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Shideh Dashti, Leysia Palen, Mehdi P. Heris, Kenneth M. Anderson, T. Jennings Anderson, & Scott Anderson. (2014). Supporting disaster reconnaissance with social media data: A design-oriented case study of the 2013 Colorado floods. In and P.C. Shih. L. Plotnick M. S. P. S.R. Hiltz (Ed.), ISCRAM 2014 Conference Proceedings – 11th International Conference on Information Systems for Crisis Response and Management (pp. 632–641). University Park, PA: The Pennsylvania State University.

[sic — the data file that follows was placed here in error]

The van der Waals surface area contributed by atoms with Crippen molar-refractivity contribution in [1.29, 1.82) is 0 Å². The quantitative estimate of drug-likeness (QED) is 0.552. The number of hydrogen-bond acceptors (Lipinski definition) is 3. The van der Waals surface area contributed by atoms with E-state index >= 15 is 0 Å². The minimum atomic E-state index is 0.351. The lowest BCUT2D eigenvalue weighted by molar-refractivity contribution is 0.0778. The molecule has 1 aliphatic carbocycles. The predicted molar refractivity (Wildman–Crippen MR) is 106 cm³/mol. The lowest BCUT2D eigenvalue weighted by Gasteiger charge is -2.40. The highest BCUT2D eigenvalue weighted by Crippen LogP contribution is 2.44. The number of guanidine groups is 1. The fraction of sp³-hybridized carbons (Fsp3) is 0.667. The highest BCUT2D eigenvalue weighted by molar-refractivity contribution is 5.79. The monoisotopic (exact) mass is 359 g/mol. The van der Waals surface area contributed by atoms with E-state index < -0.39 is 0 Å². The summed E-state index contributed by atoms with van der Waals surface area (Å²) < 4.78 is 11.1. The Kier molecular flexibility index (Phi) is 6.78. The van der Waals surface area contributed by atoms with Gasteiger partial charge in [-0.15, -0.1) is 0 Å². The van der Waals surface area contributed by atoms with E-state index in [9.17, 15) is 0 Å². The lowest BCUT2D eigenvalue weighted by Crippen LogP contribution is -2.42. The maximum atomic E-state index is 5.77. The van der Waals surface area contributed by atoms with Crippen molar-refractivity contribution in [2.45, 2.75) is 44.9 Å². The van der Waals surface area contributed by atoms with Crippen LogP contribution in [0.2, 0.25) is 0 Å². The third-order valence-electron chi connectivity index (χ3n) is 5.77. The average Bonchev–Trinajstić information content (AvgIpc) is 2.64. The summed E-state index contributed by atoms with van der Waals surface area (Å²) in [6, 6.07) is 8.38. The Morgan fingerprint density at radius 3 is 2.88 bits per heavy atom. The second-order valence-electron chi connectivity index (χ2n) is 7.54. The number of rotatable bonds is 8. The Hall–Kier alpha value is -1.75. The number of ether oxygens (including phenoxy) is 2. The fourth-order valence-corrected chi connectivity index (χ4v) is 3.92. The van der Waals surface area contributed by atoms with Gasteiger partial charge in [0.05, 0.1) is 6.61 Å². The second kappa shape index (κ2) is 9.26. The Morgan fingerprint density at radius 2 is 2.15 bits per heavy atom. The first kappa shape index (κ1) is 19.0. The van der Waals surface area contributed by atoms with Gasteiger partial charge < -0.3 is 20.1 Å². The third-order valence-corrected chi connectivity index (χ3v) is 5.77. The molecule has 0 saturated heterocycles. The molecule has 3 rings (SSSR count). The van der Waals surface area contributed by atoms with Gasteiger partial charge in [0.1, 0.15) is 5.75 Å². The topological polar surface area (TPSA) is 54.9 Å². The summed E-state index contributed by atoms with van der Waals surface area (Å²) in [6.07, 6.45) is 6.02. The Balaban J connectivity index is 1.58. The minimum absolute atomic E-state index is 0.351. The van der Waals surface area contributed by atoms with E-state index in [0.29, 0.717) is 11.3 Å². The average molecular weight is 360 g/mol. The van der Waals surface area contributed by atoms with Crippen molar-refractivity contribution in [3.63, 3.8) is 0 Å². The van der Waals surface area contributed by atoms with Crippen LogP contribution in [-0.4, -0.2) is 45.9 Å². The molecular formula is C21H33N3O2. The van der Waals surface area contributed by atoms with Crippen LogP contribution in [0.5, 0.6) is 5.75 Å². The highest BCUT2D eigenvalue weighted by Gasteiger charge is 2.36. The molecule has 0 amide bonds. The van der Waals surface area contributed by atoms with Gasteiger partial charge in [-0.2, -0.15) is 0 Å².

Abstract: Engineering reconnaissance following an extreme event is critical in identifying the causes of infrastructure failure and minimizing such consequences in similar future events. Typically, however, much of the data about infrastructure performance and the progression of geological phenomena are lost during the event or soon after as efforts move to the recovery phase. A better methodology for reliable and rapid collection of perishable hazards data will enhance scientific inquiry and accelerate the building of disaster-resilient cities. In this paper, we explore ways to support post-event reconnaissance through the strategic collection and reuse of social media data and other remote sources of information, in response to the September 2013 flooding in Colorado. We show how tweets, particularly with postings of visual data and references to location, may be used to directly support geotechnical experts by helping to digitally survey the affected region and to navigate optimal paths through the physical space in preparation for direct observation.